Looking for a pledge, or ideas for same, concerning designing interactions

4 May 2005 - 10:34am
9 years ago
3 replies
538 reads
Nick Ragouzis
2004

Hi folks,

The context for this request is the possibility that
I may resume the teaching of a methodology that can be
used to help designers build interactive systems that
more powerfully lead users to satisfying ends, but
that *could* be used in a strongly perverse way.

I would like to hear of examples of, or even your ideas
for, a pledge you might agree with and to sign up for.

Nothing seriously binding, but enough to:
* Keep you thinking
* Give standing for others to call you out
* Offer some steel in the spine when attempting
to direct a client from something that's borderline

For those who want to avoid the bright lights of the
list, any links/ideas sent to me offlist I'll collect
and re-post in summary with attribution (unless you
direct otherwise).

What I'm looking for is something simple. Along the
lines of:

Having recognized that the interaction design project
explicitly entails manipulating users, I pledge to use
these tools ethically. Such use entails introspection
and vigilance in seeking identification with the user's
perspective, of both means and ends, and helping the
user towards that end.

. . . . . .

More details:

I'm not interested (on this thread, or in general) in
countering the usual arguments against the axioms
concerning designing interactions and experience.
(An _un_usual argument could be entertaining, but
please start a separate thread :-).)

Those who would be likely candidates for the pledge
(and learning and using these methods) already agree
that it's uncritical, even irresponsible, to design
as if it were otherwise.

Even though designing experience may be axiomatic among
the targeted crowd, interpretations will run the gamut.
I am not speaking of playing three-card monte (Follow
the Lady) with users. Neither is this a pledge of
neutrality or fealty to users' surfaced choices.

Every card shuffler has grounds to claim that they are
giving players precisely what they want (which for
the "mark" is an emphasis more of means than end). But
their TCM enterprise intimately depends on a perverse
interpretation of these needs.

But it is not enough to pledge that we would avoid the
TCM artist's sin, which we might say is revealed by the
mechanisms designed to draw the mark into a false sense
of skill. Think here of activism through design, where
designers entrain users in a course of action that draws
otherwise unlikely results from users (with the claim
that it benefits the commons, e.g.). In this very little
separates the environmental signage designer's program
of influencing traffic flow in public spaces against
'natural' instinct (in order to change pacing or even
encourage use of trash receptacles, to chose examples
from the benign) from the retail store designer's
program.

So I admit it: even once you align with the overall
program, the simplicity of a two-sentence pledge
belies the difficulties. I may be seeking the impossible,
something more user-directed than a professional code
(such as AIGA's) and less concrete than the objective
measures of safety found in various engineering codes.
I've looked at many of both of these types, and
variations.

For some time we've had variants of this discussion,
so I'm hopeful someone's figured it out. Possibly in a
way we can all use directly. For a more personal note,
see the postscript.

Thanks,
--Nick

The postscript:

For me it's gone beyond the *doing* problem to the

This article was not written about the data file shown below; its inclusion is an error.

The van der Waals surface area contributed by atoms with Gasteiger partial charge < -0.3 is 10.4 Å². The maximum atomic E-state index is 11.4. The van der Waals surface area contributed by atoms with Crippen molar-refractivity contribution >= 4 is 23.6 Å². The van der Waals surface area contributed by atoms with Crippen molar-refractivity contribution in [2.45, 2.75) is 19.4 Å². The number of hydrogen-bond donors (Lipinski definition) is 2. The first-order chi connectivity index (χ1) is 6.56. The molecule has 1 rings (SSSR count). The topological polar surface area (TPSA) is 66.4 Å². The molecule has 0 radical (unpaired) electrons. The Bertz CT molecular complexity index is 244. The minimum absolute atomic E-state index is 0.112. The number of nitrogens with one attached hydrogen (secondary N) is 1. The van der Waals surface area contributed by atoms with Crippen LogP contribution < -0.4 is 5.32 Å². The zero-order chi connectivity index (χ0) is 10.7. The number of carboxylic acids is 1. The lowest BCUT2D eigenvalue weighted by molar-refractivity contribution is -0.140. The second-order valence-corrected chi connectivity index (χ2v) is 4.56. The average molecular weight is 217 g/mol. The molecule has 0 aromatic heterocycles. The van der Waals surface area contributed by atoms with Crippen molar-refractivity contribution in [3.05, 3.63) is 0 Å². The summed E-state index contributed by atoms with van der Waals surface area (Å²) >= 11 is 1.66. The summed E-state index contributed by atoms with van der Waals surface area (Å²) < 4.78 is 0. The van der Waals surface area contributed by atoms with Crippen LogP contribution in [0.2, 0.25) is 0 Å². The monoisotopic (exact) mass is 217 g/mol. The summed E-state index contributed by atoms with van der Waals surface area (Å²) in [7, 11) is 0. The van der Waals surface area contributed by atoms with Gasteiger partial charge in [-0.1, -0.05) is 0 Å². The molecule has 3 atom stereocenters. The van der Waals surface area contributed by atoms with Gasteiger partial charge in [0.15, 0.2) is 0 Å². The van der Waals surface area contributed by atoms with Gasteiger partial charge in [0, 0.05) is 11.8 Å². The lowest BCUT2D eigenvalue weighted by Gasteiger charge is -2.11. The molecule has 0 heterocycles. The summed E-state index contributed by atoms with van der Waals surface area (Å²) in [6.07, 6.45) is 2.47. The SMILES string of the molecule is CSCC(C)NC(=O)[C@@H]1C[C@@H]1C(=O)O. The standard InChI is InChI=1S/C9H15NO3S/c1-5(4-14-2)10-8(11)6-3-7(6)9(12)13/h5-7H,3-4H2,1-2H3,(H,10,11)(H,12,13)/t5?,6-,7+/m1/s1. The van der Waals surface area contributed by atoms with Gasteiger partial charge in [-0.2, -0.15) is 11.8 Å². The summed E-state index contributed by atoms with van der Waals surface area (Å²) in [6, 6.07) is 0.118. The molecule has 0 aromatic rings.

*teaching* problem. It's been an unresolved problem for
me since 1999 when I first derived this method. I've
often coached the problem in the question: Would you
use these tools to help design a casino? My answer has
been "No".

But would I teach these to others, who might use them
in that way? Well, I've flirted with it. In 2000 I
noticed how this impacted designers and researchers with
whom I shared it; including potential partners and
investors in a business proposal that put them to practice.
Subsequently I was conflicted about the prospect of
a book project of which I was a part, and somewhat
relieved that it did not get picked up ... saving me
from having to lay this out, including to my co-authors.
In 2002 I taught a short overview (including to some on
this list) but seeing the impact on some in the group
could not bring myself to share the materials afterwards.
The 2002 AIGA meeting in Las Vegas reinforced and sealed
that decision, I thought. But by the 2003 DUX I could
see that the method was seriously needed, as is research
to extend it (and to obviate a bunch of other flailing in
our discipline). By that time I had more actively been
using results from it with clients (without explanation).
In early 2004 I'd begun thinking the method could be
ethically shared and actively pursued an engagement to
teach it. Now I'm considering that again, and hoping to
improve my cover, ethically-speaking.

Ah, the joys of situational ethics ... aka real life
dilemmas.

Comments

4 May 2005 - 11:22am
Robert Reimann
2003

Hi Nick,

About Face 2.0 contains a set of Interaction
Design Imperatives that were the result of a series
of meetings between Hugh Dubberly, myself, Kim Goodwin,
David Fore, Jonathan Korman, and a number of other senior
designers at Cooper.

I think these imperatives address the concerns you raise,
and perhaps some others as well. They state that interaction
designers should create solutions that are:

- Ethical [considerate, helpful]
+ Do no harm, including
- Interpersonal harm
- Psychological harm
- Physical harm
- Environmental harm
- Social and societal harm
+ Improve human situations, including
- Increasing understanding
- Increasing a sense of enjoyment/satisfaction
- Increasing efficiency or effectiveness
of individuals and groups
- Improving communication
- Reducing socio-cultural tensions
- Improving equity (financial, social, legal)
- Balancing diversity with social cohesion

- Purposeful [useful, usable]
+ Help users achieve goals and aspirations
+ Accommodate user contexts and capacities